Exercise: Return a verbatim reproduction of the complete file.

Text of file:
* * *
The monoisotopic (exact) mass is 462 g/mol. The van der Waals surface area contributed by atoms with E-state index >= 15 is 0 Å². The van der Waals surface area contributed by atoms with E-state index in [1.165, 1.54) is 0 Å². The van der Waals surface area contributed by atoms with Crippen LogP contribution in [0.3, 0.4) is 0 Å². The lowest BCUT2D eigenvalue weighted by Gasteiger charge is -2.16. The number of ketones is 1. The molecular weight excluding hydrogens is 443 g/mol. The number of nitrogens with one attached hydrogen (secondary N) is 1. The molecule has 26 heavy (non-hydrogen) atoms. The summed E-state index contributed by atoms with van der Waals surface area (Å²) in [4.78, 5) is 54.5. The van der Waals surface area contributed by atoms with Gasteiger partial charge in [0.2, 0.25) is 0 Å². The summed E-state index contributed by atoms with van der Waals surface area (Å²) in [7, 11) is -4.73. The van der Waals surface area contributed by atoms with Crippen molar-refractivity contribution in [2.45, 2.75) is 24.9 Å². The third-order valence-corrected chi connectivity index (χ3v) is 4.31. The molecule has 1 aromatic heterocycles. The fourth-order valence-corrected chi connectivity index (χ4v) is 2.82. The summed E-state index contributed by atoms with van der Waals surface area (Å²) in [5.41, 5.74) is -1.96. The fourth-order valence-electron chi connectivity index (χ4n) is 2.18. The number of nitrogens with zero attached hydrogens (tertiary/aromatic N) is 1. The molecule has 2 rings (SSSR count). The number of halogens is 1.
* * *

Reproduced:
The monoisotopic (exact) mass is 462 g/mol. The van der Waals surface area contributed by atoms with E-state index >= 15 is 0 Å². The van der Waals surface area contributed by atoms with E-state index in [1.165, 1.54) is 0 Å². The van der Waals surface area contributed by atoms with Crippen LogP contribution in [0.3, 0.4) is 0 Å². The lowest BCUT2D eigenvalue weighted by Gasteiger charge is -2.16. The number of ketones is 1. The molecular weight excluding hydrogens is 443 g/mol. The number of nitrogens with one attached hydrogen (secondary N) is 1. The molecule has 26 heavy (non-hydrogen) atoms. The summed E-state index contributed by atoms with van der Waals surface area (Å²) in [4.78, 5) is 54.5. The van der Waals surface area contributed by atoms with Gasteiger partial charge in [0.2, 0.25) is 0 Å². The summed E-state index contributed by atoms with van der Waals surface area (Å²) in [7, 11) is -4.73. The van der Waals surface area contributed by atoms with Crippen molar-refractivity contribution in [2.45, 2.75) is 24.9 Å². The third-order valence-corrected chi connectivity index (χ3v) is 4.31. The molecule has 1 aromatic heterocycles. The fourth-order valence-corrected chi connectivity index (χ4v) is 2.82. The summed E-state index contributed by atoms with van der Waals surface area (Å²) in [5.41, 5.74) is -1.96. The fourth-order valence-electron chi connectivity index (χ4n) is 2.18. The number of nitrogens with zero attached hydrogens (tertiary/aromatic N) is 1. The molecule has 2 rings (SSSR count). The number of halogens is 1.